§ Significantly raise the level of global investment in sustainable agriculture and food systems in the next decade:
o Implement and strengthen the existing G8 L'Aquila programs and commitments to sustainable agriculture and food security, including long-term commitments for financial and technical assistance in food production and to empower smallholder farmers.
o Adjust national research and development budgets, and build integrated scientific capacity, to reflect the significance of sustainable agriculture in economic growth, poverty reduction and long-term environmental sustainability, and focus on key food security issues (for example, developing nutritious non-grain crops and reducing post-harvest losses).
o Increase knowledge of best practices and access to innovation by supporting revitalized extension services, technology transfer and communities of practice (for example, North-South, South-South, cross-commodity and farmer-to-farmer exchanges), with emphasis on low-to high-income countries and on women farmers.
§ Sustainably intensify agricultural production while reducing greenhouse gas emissions and other negative environmental impacts of agriculture:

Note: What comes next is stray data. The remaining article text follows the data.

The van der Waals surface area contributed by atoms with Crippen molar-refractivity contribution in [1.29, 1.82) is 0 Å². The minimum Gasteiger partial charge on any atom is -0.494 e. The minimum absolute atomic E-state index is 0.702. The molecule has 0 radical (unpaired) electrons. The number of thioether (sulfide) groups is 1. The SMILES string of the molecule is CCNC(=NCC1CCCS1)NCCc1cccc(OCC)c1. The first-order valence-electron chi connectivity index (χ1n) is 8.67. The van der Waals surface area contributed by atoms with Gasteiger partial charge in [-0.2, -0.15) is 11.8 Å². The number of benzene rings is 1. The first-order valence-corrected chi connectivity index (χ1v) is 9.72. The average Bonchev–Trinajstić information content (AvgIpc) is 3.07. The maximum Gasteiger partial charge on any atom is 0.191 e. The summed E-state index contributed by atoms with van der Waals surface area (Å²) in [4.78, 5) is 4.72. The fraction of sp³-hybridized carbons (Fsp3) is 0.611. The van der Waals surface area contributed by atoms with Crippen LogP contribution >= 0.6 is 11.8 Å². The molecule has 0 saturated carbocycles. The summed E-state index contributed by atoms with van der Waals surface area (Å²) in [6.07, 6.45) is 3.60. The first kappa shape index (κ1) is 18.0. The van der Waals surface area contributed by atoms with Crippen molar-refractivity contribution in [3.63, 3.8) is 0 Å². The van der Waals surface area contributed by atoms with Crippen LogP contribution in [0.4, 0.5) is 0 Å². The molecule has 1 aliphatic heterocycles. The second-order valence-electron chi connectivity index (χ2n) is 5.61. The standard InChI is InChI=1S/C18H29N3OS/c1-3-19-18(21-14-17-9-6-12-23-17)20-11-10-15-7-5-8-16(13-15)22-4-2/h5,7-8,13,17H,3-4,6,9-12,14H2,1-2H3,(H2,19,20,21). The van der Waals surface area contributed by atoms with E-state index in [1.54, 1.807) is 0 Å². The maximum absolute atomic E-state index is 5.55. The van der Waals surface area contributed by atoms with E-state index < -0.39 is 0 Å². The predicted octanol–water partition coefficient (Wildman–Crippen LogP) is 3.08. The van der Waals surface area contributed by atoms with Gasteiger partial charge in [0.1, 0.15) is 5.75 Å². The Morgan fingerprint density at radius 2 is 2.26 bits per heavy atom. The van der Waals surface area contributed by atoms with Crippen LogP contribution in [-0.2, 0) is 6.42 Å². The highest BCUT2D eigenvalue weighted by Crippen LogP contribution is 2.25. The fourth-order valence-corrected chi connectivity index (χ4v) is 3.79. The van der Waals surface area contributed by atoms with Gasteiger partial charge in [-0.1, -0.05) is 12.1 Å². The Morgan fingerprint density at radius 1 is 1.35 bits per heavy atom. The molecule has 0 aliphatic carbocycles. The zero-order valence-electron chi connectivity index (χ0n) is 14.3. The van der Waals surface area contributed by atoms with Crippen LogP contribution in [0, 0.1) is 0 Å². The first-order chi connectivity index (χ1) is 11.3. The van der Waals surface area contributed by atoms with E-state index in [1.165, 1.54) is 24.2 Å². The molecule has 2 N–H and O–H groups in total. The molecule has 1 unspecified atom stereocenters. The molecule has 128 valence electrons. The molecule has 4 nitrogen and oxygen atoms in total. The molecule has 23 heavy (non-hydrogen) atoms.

o Develop, facilitate and reward multi-benefit farming systems that enable more productive and resilient livelihoods and ecosystems, with emphasis on closing yield gaps and improving nutrition.
o Introduce strategies for minimizing ecosystem degradation and rehabilitating degraded environments, with emphasis on community-designed programs.
o Empower marginalized food producers (particularly women) to increase productivity of a range of appropriate crops by strengthening land and water rights, increasing access to markets, finance and insurance, and enhancing local capacity (for example through farmer and community-based organizations).
o Identify and modify subsidies (such as for water and electricity) that provide incentives for farmers to continue agricultural practices that deplete water supplies or destroy native ecosystems. Introduce compensation schemes that target the poor.
o Couple economic incentives for sustainable intensification of agriculture with strengthening governance of land tenure and land zoning to prevent further loss of forests, wetlands and grasslands.
§ Develop specific programs and policies to assist populations and sectors that are most vulnerable to climate changes and food insecurity:
o Develop funds that respond to climate shocks, such as 'index-linked funds ' that provide rapid relief when extreme weather events affect communities, through public-private partnerships based on agreed principles.
o Moderate excessive food price fluctuations by sharing country information on production forecasts and stocks, strengthening market databases, promoting open and responsive trade systems, establishing early warning systems and allowing tax-free export and import for humanitarian assistance. This includes embedding safeguards related to import surges and trade distortions in trade agreements.